Perhaps a better way to put it would be pleasantly surprised. Carl Hulse of the New York Times asked Senate Majority Leader Mitch McConnell to rate the beginning of the new administration of Donald Trump. McConnell, who is tasked with getting Trump’s policymakers into office, tells Hulse that he and his caucus have “a high level of satisfaction” with the first three weeks of Trump’s presidency — at least on policy results:
While there is plenty of anxiety in Washington about the shaky early performance of the Trump administration, don’t count Senator Mitch McConnell among the hand wringers.
Mr. McConnell, a Kentucky Republican and the majority leader, says he and his Senate Republican colleagues are quite satisfied with the Trump team so far. In fact, he said, they are reassured by signs that President Trump is going to hew to a conservative agenda after early fears that the president — a relatively unknown quantity to most elected Republicans — might not really be one of them. …
“I think there is a high level of satisfaction with the new administration,” he said, dismissing concerns about dissonant eruptions from the new president and some of his top staff members. “Our members are not obsessed with the daily tweets, but are looking at the results.”
He added: “No matter what sort of theatrics that go on around the administration, if you look at the decisions that are being made, they are solid — from our perspective — right-of-center things that we would have hoped a new Republican president would have done.”
This mirrors my post from last Friday on the two-week mark of Trump’s administration. On policy results and Cabinet picks, it’s tough for conservatives to be disappointed, even those who may have been skeptical of Trump’s true ideological leanings. In my column from The Fiscal Times last week, I noted that the wins for the Right went well beyond Neil Gorsuch’s nomination to the Supreme Court. Reinstating the Mexico City policy, restarting the Keystone XL and Dakota Access pipelines, and actions aimed at rolling back ObamaCare and overregulation were music to long-deprived conservative ears.
Not all the surprises have been pleasant, however. Trump fumbled the rollout of his “travel pause” executive order badly enough to have potentially undermined its legitimacy, and has continued to create controversy with his statements on Vladimir Putin and the courts. The Wall Street Journal notes that Republican leaders have tried to distance themselves from Trump’s statements, including … well …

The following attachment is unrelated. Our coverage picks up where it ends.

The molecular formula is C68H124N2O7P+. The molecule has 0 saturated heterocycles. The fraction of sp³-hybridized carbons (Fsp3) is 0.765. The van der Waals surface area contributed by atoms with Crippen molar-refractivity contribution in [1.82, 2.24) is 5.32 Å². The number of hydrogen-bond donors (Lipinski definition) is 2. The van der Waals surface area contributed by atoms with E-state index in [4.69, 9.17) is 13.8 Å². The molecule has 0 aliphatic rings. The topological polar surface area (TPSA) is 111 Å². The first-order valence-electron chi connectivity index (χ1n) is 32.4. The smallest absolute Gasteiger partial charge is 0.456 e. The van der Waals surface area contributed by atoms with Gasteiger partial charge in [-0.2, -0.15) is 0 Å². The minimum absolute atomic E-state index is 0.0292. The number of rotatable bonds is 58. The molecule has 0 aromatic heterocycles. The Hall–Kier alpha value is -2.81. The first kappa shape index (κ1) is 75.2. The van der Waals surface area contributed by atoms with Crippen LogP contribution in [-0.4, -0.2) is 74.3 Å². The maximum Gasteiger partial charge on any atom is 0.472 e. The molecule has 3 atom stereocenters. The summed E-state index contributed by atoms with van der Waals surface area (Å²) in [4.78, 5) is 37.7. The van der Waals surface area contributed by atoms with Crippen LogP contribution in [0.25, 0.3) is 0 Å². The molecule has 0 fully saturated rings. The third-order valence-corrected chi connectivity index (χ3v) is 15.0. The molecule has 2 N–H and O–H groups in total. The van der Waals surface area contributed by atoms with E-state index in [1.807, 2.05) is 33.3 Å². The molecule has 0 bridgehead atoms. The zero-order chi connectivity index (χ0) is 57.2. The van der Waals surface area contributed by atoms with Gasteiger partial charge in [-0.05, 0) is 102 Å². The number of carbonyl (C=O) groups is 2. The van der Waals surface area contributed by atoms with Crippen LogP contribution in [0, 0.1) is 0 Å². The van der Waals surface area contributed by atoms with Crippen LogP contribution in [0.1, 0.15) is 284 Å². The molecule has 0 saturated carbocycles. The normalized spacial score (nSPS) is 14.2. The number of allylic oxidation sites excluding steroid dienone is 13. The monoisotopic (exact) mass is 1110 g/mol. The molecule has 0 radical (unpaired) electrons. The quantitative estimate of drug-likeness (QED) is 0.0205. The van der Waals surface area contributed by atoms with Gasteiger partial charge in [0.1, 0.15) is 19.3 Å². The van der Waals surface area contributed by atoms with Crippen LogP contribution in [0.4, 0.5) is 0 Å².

Mr. McConnell on CNN said he didn’t want to “critique the president’s every utterance,’’ but offered a very different take on Russia and Mr. Putin: “He’s a thug. He was not elected in a way that most people would consider a credible election … I don’t think there’s any equivalency between the way the Russians conduct themselves and the way the United States does.’’
Asked about Mr. Trump’s recent reference to the “so-called judge’’ that ruled against the president’s executive order on immigration and refugees, Mr. McConnell again distanced himself from the White House. …
Mr. McConnell also poured cold water on the pledge by Mr. Trump to launch a national investigation of voter fraud. The president has claimed, without evidence, that millions of people voted fraudulently in the presidential election.
McConnell’s judging Trump by his actions rather than his words. That’s easier to do with a private citizen, even a multi-billionaire tycoon-turned-political candidate, than it is with a president. Words do matter in that position, as Trump’s legal team discovered during yesterday’s Ninth Circuit oral arguments on his EO, when the panel began demanding explanations of Trump’s earlier pledge for a “Muslim ban.” Hopefully the new president will learn those lessons without doing too much damage to himself or his surprisingly conservative agenda. We are just three weeks into a 208-week term, so there is still plenty of time for those adjustments to be made.